22 May, 2014
In our previous article, we talked about how to save costs on localization by selecting the texts that we want to translate.
In this article, we are going to learn how to prepare the text to reduce costs and how we can use Machine Translation in some types of texts in order to reduce costs.
Preparing the source text
Translation is usually charged by source words, so one of your main objectives will be to reduce the volume of your text.
At Jensen Localization we use translation tools that enable us to save all translations and reuse them in new releases of your products. If you merge or split sentences, change the position of punctuation marks, or remove them, or change terminology, our translation software may not recognise the text and it will not consider that old translations can be reused. Therefore, the costs of the translation will be higher.
In order to avoid this, apart from carefully reviewing your texts, it is important to keep record of the decisions that affect texts that appear over and over again in your products, such as product names, dates and time formats, units of measure, currencies, style, use of bulleted lists to reduce sentence length, etc., to name a few.
This can be easily registered in a Style Guide. Once you have these clear in your source language, agree with your translation provider how these will be dealt with in the target languages. If you do not know where to start, you can use the Microsoft Style Guides, which are publicly available.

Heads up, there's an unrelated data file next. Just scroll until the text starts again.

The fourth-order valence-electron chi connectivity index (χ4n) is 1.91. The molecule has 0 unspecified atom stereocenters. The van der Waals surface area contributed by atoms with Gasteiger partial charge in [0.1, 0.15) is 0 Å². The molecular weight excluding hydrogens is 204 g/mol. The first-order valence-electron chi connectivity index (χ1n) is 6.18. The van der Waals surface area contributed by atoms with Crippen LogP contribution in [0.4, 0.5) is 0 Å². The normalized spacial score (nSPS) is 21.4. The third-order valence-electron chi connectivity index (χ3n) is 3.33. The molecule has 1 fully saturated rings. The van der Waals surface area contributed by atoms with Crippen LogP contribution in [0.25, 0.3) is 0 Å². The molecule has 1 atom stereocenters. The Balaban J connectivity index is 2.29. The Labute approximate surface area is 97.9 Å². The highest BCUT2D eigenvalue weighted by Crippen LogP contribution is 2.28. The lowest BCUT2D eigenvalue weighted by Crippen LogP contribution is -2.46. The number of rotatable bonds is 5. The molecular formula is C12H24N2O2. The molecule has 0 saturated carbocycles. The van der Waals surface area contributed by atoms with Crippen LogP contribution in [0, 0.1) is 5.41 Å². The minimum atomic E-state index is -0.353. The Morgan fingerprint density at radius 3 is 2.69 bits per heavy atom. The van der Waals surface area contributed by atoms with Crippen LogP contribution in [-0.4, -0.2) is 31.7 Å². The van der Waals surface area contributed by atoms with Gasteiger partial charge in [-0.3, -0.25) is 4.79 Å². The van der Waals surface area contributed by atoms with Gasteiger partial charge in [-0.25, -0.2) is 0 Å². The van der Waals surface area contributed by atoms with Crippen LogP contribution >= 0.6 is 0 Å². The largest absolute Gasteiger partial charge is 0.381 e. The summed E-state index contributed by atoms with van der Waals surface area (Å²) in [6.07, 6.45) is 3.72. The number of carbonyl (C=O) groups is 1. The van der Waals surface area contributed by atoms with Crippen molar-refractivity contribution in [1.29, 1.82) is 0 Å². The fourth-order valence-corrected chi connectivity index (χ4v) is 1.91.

Whenever possible, we will always advise you to run a full translation, editing and proofreading process, done by professional translators that use technology to work more efficiently.
However, when budget is an important constrain, and depending on the language pair, the type of text and the purpose of the translation, working with Machine Translation may be useful.
As explained in our article Computer Aided Translation vs Machine Translation (TM vs MT), Machine Translation is used when you do not need a high quality text and you want your audience to have a general idea. Following the example of our previous article, we could use MT for translating customer support tickets. Please note, however, that you have to be sure of the quality you have and the quality you want to achieve. If not planned correctly, using MT may be more expensive than standard human translation. In any case, even if you want to use MT, we will always advise you to run a Post-Editing phase where you will fix the most noticeable errors.
We hope these two articles help you understand how the benefit in the costs of a translation process are more related to the project planning and execution than to the actual rate. Feel free to contact us for more information about the best translation strategy for your business.
Localization, Localization Process, Machine Translation, Post-Editing, Translation